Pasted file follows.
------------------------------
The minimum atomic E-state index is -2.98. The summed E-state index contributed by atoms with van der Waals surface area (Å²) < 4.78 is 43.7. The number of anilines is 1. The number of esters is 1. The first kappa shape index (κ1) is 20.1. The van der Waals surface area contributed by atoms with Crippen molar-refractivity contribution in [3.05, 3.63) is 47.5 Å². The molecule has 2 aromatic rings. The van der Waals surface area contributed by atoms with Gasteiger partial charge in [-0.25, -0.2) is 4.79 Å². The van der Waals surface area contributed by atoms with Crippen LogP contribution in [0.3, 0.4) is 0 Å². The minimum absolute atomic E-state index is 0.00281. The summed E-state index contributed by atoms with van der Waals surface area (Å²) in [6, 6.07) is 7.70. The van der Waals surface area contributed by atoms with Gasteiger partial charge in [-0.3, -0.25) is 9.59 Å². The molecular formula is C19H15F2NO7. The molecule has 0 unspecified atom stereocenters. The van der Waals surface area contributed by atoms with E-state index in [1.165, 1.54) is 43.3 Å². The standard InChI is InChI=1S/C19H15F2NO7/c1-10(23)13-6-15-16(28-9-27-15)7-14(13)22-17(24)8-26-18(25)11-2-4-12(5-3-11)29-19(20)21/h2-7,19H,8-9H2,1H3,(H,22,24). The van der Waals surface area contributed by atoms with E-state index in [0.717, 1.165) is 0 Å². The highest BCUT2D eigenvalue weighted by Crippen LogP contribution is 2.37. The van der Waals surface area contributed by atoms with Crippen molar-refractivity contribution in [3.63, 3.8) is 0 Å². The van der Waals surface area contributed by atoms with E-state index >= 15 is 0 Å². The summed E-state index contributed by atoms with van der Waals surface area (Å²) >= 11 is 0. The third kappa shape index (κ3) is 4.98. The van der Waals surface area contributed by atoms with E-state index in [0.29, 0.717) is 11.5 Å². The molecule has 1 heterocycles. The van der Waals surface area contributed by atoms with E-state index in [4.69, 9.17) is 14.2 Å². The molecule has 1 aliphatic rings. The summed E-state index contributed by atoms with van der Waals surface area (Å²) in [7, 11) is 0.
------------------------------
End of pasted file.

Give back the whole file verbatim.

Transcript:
The minimum atomic E-state index is -2.98. The summed E-state index contributed by atoms with van der Waals surface area (Å²) < 4.78 is 43.7. The number of anilines is 1. The number of esters is 1. The first kappa shape index (κ1) is 20.1. The van der Waals surface area contributed by atoms with Crippen molar-refractivity contribution in [3.05, 3.63) is 47.5 Å². The molecule has 2 aromatic rings. The van der Waals surface area contributed by atoms with Gasteiger partial charge in [-0.25, -0.2) is 4.79 Å². The van der Waals surface area contributed by atoms with Crippen LogP contribution in [0.3, 0.4) is 0 Å². The minimum absolute atomic E-state index is 0.00281. The summed E-state index contributed by atoms with van der Waals surface area (Å²) in [6, 6.07) is 7.70. The van der Waals surface area contributed by atoms with Gasteiger partial charge in [-0.3, -0.25) is 9.59 Å². The molecular formula is C19H15F2NO7. The molecule has 0 unspecified atom stereocenters. The van der Waals surface area contributed by atoms with E-state index in [1.165, 1.54) is 43.3 Å². The standard InChI is InChI=1S/C19H15F2NO7/c1-10(23)13-6-15-16(28-9-27-15)7-14(13)22-17(24)8-26-18(25)11-2-4-12(5-3-11)29-19(20)21/h2-7,19H,8-9H2,1H3,(H,22,24). The van der Waals surface area contributed by atoms with E-state index in [0.717, 1.165) is 0 Å². The highest BCUT2D eigenvalue weighted by Crippen LogP contribution is 2.37. The van der Waals surface area contributed by atoms with Crippen molar-refractivity contribution in [3.63, 3.8) is 0 Å². The van der Waals surface area contributed by atoms with E-state index >= 15 is 0 Å². The summed E-state index contributed by atoms with van der Waals surface area (Å²) >= 11 is 0. The third kappa shape index (κ3) is 4.98. The van der Waals surface area contributed by atoms with E-state index in [0.29, 0.717) is 11.5 Å². The molecule has 1 heterocycles. The van der Waals surface area contributed by atoms with E-state index in [4.69, 9.17) is 14.2 Å². The molecule has 1 aliphatic rings. The summed E-state index contributed by atoms with van der Waals surface area (Å²) in [7, 11) is 0.